Tuesday 5 July 2016

Grinding Away

          Anyone that has stopped in at our museum has probably seen this stone before, but it may not have caught your attention as it isn’t in one of our buildings. Believe it or not, the stone out front is actually an artifact in our collection – one very large, heavy and rugged artifact that has thus taken its place outside of our museum.

            William Redstone moved to Springfield Parish in 1836 along the Joliff Brook. Some land he purchased and some he leased from the Trinity Church in 1837. It was here that he built two watermills, one a gristmill and the other a sawmill, both on the Joliff Brook. One was located at his home, where the water came from a head pond at the foot of Bull Moose Hill Road. The water flowed down a flume or ditch to the gristmill. The second mill was across the highway from where Roy Northrup lived. This mill, with its undershot wheel, was used for sawing lumber and in its later days it may have been used for grinding buckwheat.

These mills were taken over by William Joliff, an Englishman. He came to New Brunswick in the year 1830, a son-in-law to William Redstone. Mr. Joliff did very well with his mills until his interest turned to prospecting. Later this place became home to Thomas Marr who was the last to operate the mills. Eventually, it became the property of the donor, William Tremain.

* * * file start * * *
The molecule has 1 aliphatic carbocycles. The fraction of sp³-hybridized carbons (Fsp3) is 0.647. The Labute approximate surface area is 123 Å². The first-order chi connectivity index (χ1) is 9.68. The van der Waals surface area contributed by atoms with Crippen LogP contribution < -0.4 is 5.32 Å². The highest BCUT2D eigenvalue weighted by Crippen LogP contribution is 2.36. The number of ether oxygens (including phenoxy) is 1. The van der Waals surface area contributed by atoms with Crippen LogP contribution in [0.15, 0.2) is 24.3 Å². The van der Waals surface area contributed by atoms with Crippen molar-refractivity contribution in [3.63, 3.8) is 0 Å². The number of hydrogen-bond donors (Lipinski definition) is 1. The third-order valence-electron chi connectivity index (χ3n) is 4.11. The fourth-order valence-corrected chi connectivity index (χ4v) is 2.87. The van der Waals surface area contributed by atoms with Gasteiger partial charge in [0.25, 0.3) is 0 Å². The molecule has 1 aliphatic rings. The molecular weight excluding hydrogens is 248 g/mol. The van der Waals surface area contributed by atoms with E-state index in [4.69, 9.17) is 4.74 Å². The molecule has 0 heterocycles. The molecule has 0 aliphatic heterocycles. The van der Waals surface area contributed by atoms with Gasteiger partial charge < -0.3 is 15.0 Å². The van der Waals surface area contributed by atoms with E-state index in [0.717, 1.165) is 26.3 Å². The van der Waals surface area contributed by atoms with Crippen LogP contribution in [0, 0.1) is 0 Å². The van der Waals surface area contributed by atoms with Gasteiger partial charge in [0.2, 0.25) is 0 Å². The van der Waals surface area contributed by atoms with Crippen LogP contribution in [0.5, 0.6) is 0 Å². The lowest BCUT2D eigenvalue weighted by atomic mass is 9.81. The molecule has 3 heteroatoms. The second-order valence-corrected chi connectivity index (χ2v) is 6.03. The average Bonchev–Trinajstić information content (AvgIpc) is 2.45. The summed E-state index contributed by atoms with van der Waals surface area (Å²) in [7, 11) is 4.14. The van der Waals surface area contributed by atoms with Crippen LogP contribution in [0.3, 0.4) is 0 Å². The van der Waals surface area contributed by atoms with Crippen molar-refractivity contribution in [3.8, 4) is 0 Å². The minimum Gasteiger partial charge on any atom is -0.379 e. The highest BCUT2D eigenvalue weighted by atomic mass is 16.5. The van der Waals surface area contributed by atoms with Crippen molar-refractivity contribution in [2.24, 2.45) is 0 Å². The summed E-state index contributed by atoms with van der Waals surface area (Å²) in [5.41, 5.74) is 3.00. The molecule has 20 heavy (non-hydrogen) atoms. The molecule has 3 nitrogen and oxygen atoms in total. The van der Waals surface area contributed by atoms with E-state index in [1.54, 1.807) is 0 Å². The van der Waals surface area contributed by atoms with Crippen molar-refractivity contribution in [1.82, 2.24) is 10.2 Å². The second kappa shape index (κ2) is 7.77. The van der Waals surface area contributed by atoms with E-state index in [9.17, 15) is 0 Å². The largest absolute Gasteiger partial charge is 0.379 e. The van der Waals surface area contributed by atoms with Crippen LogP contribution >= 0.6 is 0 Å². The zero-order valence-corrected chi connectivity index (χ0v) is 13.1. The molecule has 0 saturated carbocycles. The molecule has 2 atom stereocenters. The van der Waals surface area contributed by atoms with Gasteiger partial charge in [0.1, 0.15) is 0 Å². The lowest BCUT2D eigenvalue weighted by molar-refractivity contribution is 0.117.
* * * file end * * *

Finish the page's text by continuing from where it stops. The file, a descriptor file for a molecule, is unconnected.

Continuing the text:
Following is some brief information on how millstones actually work. Millstones come as two pieces, a base or bedstone that doesn’t move and a runner stone that sits on top of the base and does the grinding of material. The runner stone is connected to different pieces that lead to the source of power – water. The surface of the millstone is divided into furrows that continue on as smaller grooves, called feathering or cracking. Our millstone only seems to have furrows – it doesn’t appear that the grooves get smaller continuing outwards. When the two stones are set against each other the patterns and movement allow for the stones to create a grinding action.

Next time you’re in be sure to stop and check out the millstone by our door! 

1 comment:

  1. Thank you for this information.The William Redstone and William Joliffe families are in my family tree.